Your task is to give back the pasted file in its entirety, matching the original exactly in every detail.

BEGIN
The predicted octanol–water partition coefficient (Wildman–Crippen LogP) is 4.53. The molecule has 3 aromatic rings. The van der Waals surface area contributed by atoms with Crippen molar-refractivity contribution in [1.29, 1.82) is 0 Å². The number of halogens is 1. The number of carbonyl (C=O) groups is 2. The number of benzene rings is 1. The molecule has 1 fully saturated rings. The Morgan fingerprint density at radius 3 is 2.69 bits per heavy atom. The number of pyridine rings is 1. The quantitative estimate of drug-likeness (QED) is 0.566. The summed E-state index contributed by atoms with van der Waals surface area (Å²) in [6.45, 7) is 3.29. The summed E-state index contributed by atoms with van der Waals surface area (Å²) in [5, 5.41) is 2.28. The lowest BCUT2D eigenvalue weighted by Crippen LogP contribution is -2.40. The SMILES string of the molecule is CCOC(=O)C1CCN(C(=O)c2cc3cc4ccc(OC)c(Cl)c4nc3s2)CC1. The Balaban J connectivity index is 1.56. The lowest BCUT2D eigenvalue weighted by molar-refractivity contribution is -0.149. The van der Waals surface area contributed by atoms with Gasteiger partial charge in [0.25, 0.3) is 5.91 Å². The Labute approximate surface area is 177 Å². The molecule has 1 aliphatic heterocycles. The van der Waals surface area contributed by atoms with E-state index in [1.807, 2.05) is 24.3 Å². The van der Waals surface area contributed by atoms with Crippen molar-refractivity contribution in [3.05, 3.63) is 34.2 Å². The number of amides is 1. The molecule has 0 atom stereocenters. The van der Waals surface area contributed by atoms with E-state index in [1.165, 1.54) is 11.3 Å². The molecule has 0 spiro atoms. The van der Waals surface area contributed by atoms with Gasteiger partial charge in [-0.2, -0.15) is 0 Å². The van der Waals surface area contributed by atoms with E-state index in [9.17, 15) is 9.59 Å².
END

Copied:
The predicted octanol–water partition coefficient (Wildman–Crippen LogP) is 4.53. The molecule has 3 aromatic rings. The van der Waals surface area contributed by atoms with Crippen molar-refractivity contribution in [1.29, 1.82) is 0 Å². The number of halogens is 1. The number of carbonyl (C=O) groups is 2. The number of benzene rings is 1. The molecule has 1 fully saturated rings. The Morgan fingerprint density at radius 3 is 2.69 bits per heavy atom. The number of pyridine rings is 1. The quantitative estimate of drug-likeness (QED) is 0.566. The summed E-state index contributed by atoms with van der Waals surface area (Å²) in [6.45, 7) is 3.29. The summed E-state index contributed by atoms with van der Waals surface area (Å²) in [5, 5.41) is 2.28. The lowest BCUT2D eigenvalue weighted by Crippen LogP contribution is -2.40. The SMILES string of the molecule is CCOC(=O)C1CCN(C(=O)c2cc3cc4ccc(OC)c(Cl)c4nc3s2)CC1. The Balaban J connectivity index is 1.56. The lowest BCUT2D eigenvalue weighted by molar-refractivity contribution is -0.149. The van der Waals surface area contributed by atoms with Gasteiger partial charge in [0.25, 0.3) is 5.91 Å². The Labute approximate surface area is 177 Å². The molecule has 1 aliphatic heterocycles. The van der Waals surface area contributed by atoms with E-state index in [1.807, 2.05) is 24.3 Å². The van der Waals surface area contributed by atoms with Crippen molar-refractivity contribution in [3.05, 3.63) is 34.2 Å². The number of amides is 1. The molecule has 0 atom stereocenters. The van der Waals surface area contributed by atoms with E-state index in [1.165, 1.54) is 11.3 Å². The molecule has 0 spiro atoms. The van der Waals surface area contributed by atoms with Gasteiger partial charge in [-0.2, -0.15) is 0 Å². The van der Waals surface area contributed by atoms with E-state index in [9.17, 15) is 9.59 Å².